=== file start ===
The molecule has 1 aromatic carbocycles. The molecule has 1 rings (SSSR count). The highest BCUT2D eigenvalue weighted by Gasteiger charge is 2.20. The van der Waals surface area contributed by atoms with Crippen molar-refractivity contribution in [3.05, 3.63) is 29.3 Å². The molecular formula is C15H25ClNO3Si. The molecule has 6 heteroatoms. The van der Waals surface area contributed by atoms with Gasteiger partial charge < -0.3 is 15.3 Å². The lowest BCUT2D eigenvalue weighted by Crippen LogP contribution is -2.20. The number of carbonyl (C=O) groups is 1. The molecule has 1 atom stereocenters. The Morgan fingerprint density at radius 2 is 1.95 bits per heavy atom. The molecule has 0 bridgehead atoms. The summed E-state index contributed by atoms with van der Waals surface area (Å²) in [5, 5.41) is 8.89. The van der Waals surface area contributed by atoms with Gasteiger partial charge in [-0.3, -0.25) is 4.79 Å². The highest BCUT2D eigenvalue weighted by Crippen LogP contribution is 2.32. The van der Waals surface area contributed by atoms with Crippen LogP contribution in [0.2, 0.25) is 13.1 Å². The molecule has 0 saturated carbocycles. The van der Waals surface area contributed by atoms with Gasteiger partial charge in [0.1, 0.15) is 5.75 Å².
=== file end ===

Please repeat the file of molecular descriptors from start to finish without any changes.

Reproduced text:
The molecule has 1 aromatic carbocycles. The molecule has 1 rings (SSSR count). The highest BCUT2D eigenvalue weighted by Gasteiger charge is 2.20. The van der Waals surface area contributed by atoms with Crippen molar-refractivity contribution in [3.05, 3.63) is 29.3 Å². The molecular formula is C15H25ClNO3Si. The molecule has 6 heteroatoms. The van der Waals surface area contributed by atoms with Gasteiger partial charge < -0.3 is 15.3 Å². The lowest BCUT2D eigenvalue weighted by Crippen LogP contribution is -2.20. The number of carbonyl (C=O) groups is 1. The molecule has 1 atom stereocenters. The Morgan fingerprint density at radius 2 is 1.95 bits per heavy atom. The molecule has 0 bridgehead atoms. The summed E-state index contributed by atoms with van der Waals surface area (Å²) in [5, 5.41) is 8.89. The van der Waals surface area contributed by atoms with Gasteiger partial charge in [-0.3, -0.25) is 4.79 Å². The highest BCUT2D eigenvalue weighted by Crippen LogP contribution is 2.32. The van der Waals surface area contributed by atoms with Crippen LogP contribution in [0.2, 0.25) is 13.1 Å². The molecule has 0 saturated carbocycles. The van der Waals surface area contributed by atoms with Gasteiger partial charge in [0.1, 0.15) is 5.75 Å².